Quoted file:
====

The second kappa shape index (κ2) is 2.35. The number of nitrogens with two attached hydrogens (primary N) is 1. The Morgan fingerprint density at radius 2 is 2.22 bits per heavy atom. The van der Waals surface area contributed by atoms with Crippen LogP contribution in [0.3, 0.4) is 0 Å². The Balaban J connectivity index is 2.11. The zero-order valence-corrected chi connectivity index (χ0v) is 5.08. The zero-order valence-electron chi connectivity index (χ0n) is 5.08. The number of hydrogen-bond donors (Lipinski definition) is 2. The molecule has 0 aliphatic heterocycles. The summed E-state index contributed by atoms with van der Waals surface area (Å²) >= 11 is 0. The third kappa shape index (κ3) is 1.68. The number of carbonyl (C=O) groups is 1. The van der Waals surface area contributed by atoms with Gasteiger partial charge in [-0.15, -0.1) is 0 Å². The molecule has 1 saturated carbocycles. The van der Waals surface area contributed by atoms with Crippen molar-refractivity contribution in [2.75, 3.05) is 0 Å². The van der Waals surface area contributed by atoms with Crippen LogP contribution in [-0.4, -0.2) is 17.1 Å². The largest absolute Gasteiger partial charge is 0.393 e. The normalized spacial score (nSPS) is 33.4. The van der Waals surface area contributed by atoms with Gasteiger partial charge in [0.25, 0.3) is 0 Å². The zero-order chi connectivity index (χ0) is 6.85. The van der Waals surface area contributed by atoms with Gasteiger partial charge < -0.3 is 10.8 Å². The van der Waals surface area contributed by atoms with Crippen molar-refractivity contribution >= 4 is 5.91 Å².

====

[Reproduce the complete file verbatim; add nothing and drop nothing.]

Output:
The second kappa shape index (κ2) is 2.35. The number of nitrogens with two attached hydrogens (primary N) is 1. The Morgan fingerprint density at radius 2 is 2.22 bits per heavy atom. The van der Waals surface area contributed by atoms with Crippen LogP contribution in [0.3, 0.4) is 0 Å². The Balaban J connectivity index is 2.11. The zero-order valence-corrected chi connectivity index (χ0v) is 5.08. The zero-order valence-electron chi connectivity index (χ0n) is 5.08. The number of hydrogen-bond donors (Lipinski definition) is 2. The molecule has 0 aliphatic heterocycles. The summed E-state index contributed by atoms with van der Waals surface area (Å²) >= 11 is 0. The third kappa shape index (κ3) is 1.68. The number of carbonyl (C=O) groups is 1. The van der Waals surface area contributed by atoms with Gasteiger partial charge in [-0.15, -0.1) is 0 Å². The molecule has 1 saturated carbocycles. The van der Waals surface area contributed by atoms with Crippen molar-refractivity contribution in [2.75, 3.05) is 0 Å². The van der Waals surface area contributed by atoms with Crippen LogP contribution in [-0.4, -0.2) is 17.1 Å². The largest absolute Gasteiger partial charge is 0.393 e. The normalized spacial score (nSPS) is 33.4. The van der Waals surface area contributed by atoms with Gasteiger partial charge in [0.25, 0.3) is 0 Å². The zero-order chi connectivity index (χ0) is 6.85. The van der Waals surface area contributed by atoms with Gasteiger partial charge < -0.3 is 10.8 Å². The van der Waals surface area contributed by atoms with Crippen molar-refractivity contribution >= 4 is 5.91 Å².